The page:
Here is a true sublinear string matching algorithm, on all alphabet sizes, which answers the question Kaveh posted. My question was: Is Boyer-Moore actually linear on small alphabets?
The log base below is $|\Sigma|$, and (ceiling of) $logM$ (often just one) is implied.
Preprocess the Pattern into a lookup table, with $M-logM+1$ keys, each key having size $logM$, and with associated key positions in the Pattern. Converting sequences of $logM$ letters into array indices is the only tricky part. The table size is $|\Sigma|$ raised to ceiling of $logM$, for easy indexing. Each bucket is a short, possibly empty, list of key positions. Run time: $O( MlogM )$.
Main: Skip through Text positions $k$ by $(M - logM + 1)$, constructing a $logM$ sized search key at Text positions $k$ thru $k + logM -1$. Look up the search key in the table. If found, naively attempt to match the Pattern at Text[$k$ - key position]. The naive attempt almost certainly fails in $logM$ comparisons. The only tricky part is that a key may occur in multiple Pattern positions. The expected number of test positions is $O(1)$. Expected run time: $O( (N/M)logM )$.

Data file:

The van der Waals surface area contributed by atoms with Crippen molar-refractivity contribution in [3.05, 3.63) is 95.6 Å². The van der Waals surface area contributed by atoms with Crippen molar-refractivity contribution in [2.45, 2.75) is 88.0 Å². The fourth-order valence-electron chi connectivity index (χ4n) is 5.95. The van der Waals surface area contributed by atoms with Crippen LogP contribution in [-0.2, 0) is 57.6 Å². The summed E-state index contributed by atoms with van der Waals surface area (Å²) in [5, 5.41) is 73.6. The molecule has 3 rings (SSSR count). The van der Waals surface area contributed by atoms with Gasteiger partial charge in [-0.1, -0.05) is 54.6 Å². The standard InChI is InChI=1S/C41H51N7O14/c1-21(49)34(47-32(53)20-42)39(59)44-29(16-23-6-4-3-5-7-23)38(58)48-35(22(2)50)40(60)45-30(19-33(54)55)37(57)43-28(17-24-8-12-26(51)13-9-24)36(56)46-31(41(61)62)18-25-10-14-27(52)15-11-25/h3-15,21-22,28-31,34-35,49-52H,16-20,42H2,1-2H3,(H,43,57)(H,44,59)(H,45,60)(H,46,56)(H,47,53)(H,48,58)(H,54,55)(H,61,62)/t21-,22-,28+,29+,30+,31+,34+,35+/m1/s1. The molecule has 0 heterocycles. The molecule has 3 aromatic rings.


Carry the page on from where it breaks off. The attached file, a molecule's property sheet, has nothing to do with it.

Post: Garbage collect the preprocessing space, $O(MlogM)$.
A proof that Main is optimal for $N>M^2$, on all alphabet sizes, is needed.